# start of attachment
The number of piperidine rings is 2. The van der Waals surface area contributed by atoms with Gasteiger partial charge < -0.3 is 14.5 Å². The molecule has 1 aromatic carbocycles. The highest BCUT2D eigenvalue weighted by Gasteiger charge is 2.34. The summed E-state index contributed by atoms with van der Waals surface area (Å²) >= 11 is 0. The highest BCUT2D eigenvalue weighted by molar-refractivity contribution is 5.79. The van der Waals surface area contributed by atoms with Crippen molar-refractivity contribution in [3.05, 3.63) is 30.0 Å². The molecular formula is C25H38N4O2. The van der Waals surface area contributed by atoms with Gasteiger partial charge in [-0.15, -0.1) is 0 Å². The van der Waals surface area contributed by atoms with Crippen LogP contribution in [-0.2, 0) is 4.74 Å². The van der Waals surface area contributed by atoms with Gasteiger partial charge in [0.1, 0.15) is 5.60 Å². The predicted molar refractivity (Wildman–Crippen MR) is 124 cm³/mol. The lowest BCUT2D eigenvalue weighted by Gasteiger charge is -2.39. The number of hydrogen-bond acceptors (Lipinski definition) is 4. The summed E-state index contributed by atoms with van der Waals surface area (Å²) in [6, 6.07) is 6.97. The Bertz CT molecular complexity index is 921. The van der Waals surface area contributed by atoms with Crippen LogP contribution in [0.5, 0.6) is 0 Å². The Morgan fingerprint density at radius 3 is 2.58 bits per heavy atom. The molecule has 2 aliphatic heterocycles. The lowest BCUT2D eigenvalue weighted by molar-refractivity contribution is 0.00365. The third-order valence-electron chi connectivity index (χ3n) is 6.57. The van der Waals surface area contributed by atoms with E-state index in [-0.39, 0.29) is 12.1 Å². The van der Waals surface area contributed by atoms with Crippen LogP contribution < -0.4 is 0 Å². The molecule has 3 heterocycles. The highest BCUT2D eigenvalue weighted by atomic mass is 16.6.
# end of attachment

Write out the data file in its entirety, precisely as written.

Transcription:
The number of piperidine rings is 2. The van der Waals surface area contributed by atoms with Gasteiger partial charge < -0.3 is 14.5 Å². The molecule has 1 aromatic carbocycles. The highest BCUT2D eigenvalue weighted by Gasteiger charge is 2.34. The summed E-state index contributed by atoms with van der Waals surface area (Å²) >= 11 is 0. The highest BCUT2D eigenvalue weighted by molar-refractivity contribution is 5.79. The van der Waals surface area contributed by atoms with Crippen molar-refractivity contribution in [3.05, 3.63) is 30.0 Å². The molecular formula is C25H38N4O2. The van der Waals surface area contributed by atoms with Gasteiger partial charge in [-0.15, -0.1) is 0 Å². The van der Waals surface area contributed by atoms with Crippen LogP contribution in [-0.2, 0) is 4.74 Å². The van der Waals surface area contributed by atoms with Gasteiger partial charge in [0.1, 0.15) is 5.60 Å². The predicted molar refractivity (Wildman–Crippen MR) is 124 cm³/mol. The lowest BCUT2D eigenvalue weighted by Gasteiger charge is -2.39. The number of hydrogen-bond acceptors (Lipinski definition) is 4. The summed E-state index contributed by atoms with van der Waals surface area (Å²) in [6, 6.07) is 6.97. The Bertz CT molecular complexity index is 921. The van der Waals surface area contributed by atoms with Crippen LogP contribution in [0.5, 0.6) is 0 Å². The Morgan fingerprint density at radius 3 is 2.58 bits per heavy atom. The molecule has 2 aliphatic heterocycles. The lowest BCUT2D eigenvalue weighted by molar-refractivity contribution is 0.00365. The third-order valence-electron chi connectivity index (χ3n) is 6.57. The van der Waals surface area contributed by atoms with E-state index in [-0.39, 0.29) is 12.1 Å². The van der Waals surface area contributed by atoms with Crippen LogP contribution < -0.4 is 0 Å². The molecule has 3 heterocycles. The highest BCUT2D eigenvalue weighted by atomic mass is 16.6.